On Friday, Sept. 28, 2018, California Governor Jerry Brown signed into law first-in-the-nation legislation requiring that manufacturers include “reasonable security features” on any device that is “capable of connecting to the Internet”—commonly known as an “Internet of Things” (IoT) device.  California Assembly Bill 1906 and Senate Bill 327, which contain identical text, won’t go into effect until Jan. 1, 2020, but most manufacturers of IoT devices are going to need that lead time (if not more) to ensure the devices they put out into the market are compliant ... Read More 

Posted in Data Security

When we last left David Nosal, he had escaped liability under the Computer Fraud and Abuse Act after convincing some of his former colleagues at executive search firm Korn/Ferry to use their log-in credentials to download source lists, names and contact information from a confidential database and transfer that information to Nosal.  The U.S. Court of Appeals for the Ninth Circuit held that violating Korn/Ferry’s policy against disclosing confidential information did not amount to violations of the CFAA, and overturned his convictions under that law.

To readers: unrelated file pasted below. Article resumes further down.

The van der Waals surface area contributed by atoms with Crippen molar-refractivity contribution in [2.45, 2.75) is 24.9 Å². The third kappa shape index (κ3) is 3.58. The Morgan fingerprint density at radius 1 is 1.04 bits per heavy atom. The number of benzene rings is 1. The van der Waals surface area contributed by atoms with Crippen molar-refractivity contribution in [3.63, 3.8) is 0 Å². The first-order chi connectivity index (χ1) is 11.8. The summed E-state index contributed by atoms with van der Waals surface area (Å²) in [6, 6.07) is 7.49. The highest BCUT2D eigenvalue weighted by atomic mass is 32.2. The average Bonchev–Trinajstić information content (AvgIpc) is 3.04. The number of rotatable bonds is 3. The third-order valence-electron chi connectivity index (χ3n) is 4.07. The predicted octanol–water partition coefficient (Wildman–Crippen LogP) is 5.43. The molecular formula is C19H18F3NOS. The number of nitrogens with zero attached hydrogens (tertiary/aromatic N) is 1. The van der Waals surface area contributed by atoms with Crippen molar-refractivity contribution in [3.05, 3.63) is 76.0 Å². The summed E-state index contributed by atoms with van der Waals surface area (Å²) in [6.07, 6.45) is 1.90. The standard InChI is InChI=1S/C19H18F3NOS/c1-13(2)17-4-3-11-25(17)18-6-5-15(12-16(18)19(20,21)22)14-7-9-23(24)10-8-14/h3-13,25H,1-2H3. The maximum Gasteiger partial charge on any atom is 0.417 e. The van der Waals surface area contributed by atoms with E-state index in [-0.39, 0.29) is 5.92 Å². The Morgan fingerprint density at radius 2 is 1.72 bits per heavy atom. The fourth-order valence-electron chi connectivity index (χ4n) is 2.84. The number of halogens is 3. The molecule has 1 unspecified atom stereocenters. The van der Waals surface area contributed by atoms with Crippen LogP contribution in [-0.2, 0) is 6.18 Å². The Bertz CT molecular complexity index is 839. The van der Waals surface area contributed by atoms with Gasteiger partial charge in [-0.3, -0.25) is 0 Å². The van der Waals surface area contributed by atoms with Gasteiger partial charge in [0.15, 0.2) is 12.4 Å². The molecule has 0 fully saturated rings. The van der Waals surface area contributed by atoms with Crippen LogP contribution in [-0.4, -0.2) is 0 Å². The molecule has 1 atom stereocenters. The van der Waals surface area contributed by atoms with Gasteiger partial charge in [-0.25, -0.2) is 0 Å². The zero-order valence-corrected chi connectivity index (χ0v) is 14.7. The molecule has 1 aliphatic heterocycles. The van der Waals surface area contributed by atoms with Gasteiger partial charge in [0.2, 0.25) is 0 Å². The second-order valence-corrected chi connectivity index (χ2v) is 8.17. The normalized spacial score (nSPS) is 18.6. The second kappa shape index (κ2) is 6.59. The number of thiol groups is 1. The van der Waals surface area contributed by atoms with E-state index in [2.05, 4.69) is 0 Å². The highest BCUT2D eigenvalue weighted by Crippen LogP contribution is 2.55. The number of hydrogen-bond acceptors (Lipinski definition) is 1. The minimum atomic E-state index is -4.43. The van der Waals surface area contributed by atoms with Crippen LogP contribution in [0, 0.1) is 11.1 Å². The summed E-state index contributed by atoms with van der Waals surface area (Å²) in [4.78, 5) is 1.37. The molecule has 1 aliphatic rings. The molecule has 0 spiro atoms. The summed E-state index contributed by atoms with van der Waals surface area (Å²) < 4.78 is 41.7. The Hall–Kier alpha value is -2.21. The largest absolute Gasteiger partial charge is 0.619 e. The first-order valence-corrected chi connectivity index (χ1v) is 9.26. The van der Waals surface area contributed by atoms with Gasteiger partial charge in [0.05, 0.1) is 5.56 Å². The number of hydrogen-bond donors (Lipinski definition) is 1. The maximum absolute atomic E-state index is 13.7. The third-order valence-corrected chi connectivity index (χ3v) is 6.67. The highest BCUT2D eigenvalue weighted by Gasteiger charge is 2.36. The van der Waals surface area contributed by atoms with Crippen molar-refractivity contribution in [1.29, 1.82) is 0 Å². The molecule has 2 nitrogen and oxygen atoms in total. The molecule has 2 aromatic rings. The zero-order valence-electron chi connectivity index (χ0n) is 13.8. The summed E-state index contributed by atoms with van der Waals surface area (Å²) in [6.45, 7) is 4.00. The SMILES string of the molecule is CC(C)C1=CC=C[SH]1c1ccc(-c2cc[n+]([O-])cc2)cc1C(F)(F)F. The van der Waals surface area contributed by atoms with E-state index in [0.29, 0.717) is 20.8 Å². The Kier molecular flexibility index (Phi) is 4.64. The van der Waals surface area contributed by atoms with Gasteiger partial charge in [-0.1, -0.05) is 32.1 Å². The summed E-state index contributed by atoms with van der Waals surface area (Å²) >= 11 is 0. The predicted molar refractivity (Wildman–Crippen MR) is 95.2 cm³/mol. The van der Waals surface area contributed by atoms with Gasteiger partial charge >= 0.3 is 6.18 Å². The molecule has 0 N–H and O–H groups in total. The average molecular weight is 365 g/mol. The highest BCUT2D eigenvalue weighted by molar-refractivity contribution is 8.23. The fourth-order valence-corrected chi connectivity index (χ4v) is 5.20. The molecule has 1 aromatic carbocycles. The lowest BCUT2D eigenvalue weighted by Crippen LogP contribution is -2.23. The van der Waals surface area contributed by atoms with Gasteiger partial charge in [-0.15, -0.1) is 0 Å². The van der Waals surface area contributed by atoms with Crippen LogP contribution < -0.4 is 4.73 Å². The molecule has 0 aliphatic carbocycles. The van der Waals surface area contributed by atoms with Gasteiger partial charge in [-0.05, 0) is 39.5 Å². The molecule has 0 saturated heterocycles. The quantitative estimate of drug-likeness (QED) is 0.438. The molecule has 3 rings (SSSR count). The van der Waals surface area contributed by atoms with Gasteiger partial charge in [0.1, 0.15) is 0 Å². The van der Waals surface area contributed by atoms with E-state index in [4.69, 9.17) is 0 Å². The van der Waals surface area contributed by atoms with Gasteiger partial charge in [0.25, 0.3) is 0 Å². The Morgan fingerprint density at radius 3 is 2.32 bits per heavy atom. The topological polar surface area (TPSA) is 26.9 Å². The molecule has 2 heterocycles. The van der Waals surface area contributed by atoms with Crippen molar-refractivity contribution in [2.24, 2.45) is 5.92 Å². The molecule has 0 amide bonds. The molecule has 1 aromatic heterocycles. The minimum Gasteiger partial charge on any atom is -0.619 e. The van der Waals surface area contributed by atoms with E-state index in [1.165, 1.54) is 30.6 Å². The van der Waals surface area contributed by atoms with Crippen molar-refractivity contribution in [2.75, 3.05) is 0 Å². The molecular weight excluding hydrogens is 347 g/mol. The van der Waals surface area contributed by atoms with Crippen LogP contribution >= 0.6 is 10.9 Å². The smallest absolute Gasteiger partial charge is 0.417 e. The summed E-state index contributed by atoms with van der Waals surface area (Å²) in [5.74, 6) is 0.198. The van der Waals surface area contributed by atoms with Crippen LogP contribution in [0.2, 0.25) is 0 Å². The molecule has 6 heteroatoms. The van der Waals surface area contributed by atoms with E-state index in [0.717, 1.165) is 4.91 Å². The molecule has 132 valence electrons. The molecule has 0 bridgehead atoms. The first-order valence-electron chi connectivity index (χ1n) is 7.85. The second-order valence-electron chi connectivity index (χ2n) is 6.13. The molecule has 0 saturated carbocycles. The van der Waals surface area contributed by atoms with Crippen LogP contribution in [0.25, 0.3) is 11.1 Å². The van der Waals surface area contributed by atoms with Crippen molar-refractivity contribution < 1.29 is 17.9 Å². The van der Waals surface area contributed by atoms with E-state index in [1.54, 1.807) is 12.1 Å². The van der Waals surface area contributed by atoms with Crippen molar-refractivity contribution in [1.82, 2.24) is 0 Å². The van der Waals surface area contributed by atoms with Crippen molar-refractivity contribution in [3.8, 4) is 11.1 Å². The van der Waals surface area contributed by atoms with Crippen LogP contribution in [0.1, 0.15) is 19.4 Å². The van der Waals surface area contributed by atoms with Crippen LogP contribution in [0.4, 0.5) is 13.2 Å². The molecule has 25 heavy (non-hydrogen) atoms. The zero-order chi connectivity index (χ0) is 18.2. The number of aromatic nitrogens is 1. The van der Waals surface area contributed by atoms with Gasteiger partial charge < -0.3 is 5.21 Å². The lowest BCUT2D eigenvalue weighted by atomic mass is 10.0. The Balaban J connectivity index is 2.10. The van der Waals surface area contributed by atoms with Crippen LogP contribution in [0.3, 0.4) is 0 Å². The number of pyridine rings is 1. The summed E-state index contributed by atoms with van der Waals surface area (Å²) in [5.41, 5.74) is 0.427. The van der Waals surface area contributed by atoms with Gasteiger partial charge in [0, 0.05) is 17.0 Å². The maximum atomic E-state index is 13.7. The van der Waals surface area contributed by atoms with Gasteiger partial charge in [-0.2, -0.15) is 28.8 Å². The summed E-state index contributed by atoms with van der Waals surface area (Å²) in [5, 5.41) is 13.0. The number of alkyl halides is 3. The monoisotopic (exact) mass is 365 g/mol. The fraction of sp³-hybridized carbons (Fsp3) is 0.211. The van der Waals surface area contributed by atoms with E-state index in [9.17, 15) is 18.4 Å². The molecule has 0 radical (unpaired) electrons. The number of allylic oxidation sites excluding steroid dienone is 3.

But the government ... Read More 

Posted in Data Security

I’ve long thought that sending faxes was a pretty silly means of communication.  Don’t send me a fax.  I don’t want it.  At some point I’m hoping that even my kids’ doctor’s office will get dragged into the 20th century and drop their insistence on faxing.  In the meantime a pdf will be fine, thanks.  In addition to the many reasons faxes are antiquated and annoying, the SEC has just provided us another reason to avoid them: they encourage violations of Reg. S-P!

The Rule

Reg. S-P’s Safeguards Rule requires that every broker-dealer registered with the SEC adopt policies and ... Read More 

Posted in Data Security

You may be too young for this to have been a big thing to you, but almost 30 years ago, D.C. Circuit Judge Robert Bork was nominated to the Supreme Court, and Washington, D.C. went into a tizzy.  Coming as it did just a year after Antonin Scalia joined the Court in 1986, Judge Bork’s nomination had many people very excited and very motivated: some to have him on the Court, and some to keep him off.  In the midst of this hooha, a writer at the Washington City Paper thought it would be cool if Bork’s local video store would share a list of the judge’s rentals.  It did.  And at the time it was completely ... Read More 

If you’ve ever attended the SEC Speaks conference, you know that the official program is an intensely uninteresting collection of short speeches by SEC officials who don’t have a lot of incentives to say groundbreaking things.  But occasionally there are exceptions.  I think Deputy Director Stephanie Avakian’s discussion of cybersecurity cases on Friday was one of those.